Representing and Intervening: Introductory Topics in the Philosophy of Natural Science
This 1983 book is a lively and clearly written introduction to the philosophy of natural science, organized around the central theme of scientific realism. It has two parts. 'Representing' deals with the different philosophical accounts of scientific objectivity and the reality of scientific entities. The views of Kuhn, Feyerabend, Lakatos, Putnam, van Fraassen, and others, are all considered. 'Intervening' presents the first sustained treatment of experimental science for many years and uses it to give a new direction to debates about realism. Hacking illustrates how experimentation often has a life independent of theory. He argues that although the philosophical problems of scientific realism can not be resolved when put in terms of theory alone, a sound philosophy of experiment provides compelling grounds for a realistic attitude. A great many scientific examples are described in both parts of the book, which also includes lucid expositions of recent high energy physics and a remarkable chapter on the microscope in cell biology.
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Review: Representing and Intervening: Introductory Topics in the Philosophy of Natural ScienceUser Review - Paul Ivanov - Goodreads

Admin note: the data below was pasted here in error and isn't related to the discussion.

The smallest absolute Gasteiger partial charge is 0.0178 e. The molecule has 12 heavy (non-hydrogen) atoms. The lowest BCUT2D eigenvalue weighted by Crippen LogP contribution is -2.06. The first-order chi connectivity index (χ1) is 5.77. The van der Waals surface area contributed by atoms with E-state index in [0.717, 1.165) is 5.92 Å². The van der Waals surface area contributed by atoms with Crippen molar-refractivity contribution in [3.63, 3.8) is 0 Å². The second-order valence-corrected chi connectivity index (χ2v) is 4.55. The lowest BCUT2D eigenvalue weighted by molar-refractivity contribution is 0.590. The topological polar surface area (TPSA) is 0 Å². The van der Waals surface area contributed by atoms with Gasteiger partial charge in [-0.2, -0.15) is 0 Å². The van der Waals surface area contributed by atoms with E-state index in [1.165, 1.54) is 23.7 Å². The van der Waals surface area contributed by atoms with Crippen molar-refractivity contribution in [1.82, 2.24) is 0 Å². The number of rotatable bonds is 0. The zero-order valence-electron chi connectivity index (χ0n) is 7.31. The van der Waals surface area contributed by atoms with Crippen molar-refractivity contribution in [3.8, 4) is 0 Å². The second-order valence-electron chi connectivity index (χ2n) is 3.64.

A good, accessible but incisive coverage of various aspects and the development of philosophy of science. Read full review
Review: Representing and Intervening: Introductory Topics in the Philosophy of Natural ScienceUser Review - mpacer - Goodreads
Fantastic book. Extremely thought provoking. The middle is a bit slow for a little while and I would just skip the intermediate chapter, but its truly excellent philosophical work. Read full review
What is scientific realism?
Building and causing
Speculation calculation models approximations
The creation of phenomena
Experimentation and scientific realism
A surrogate for truth
Reals and representations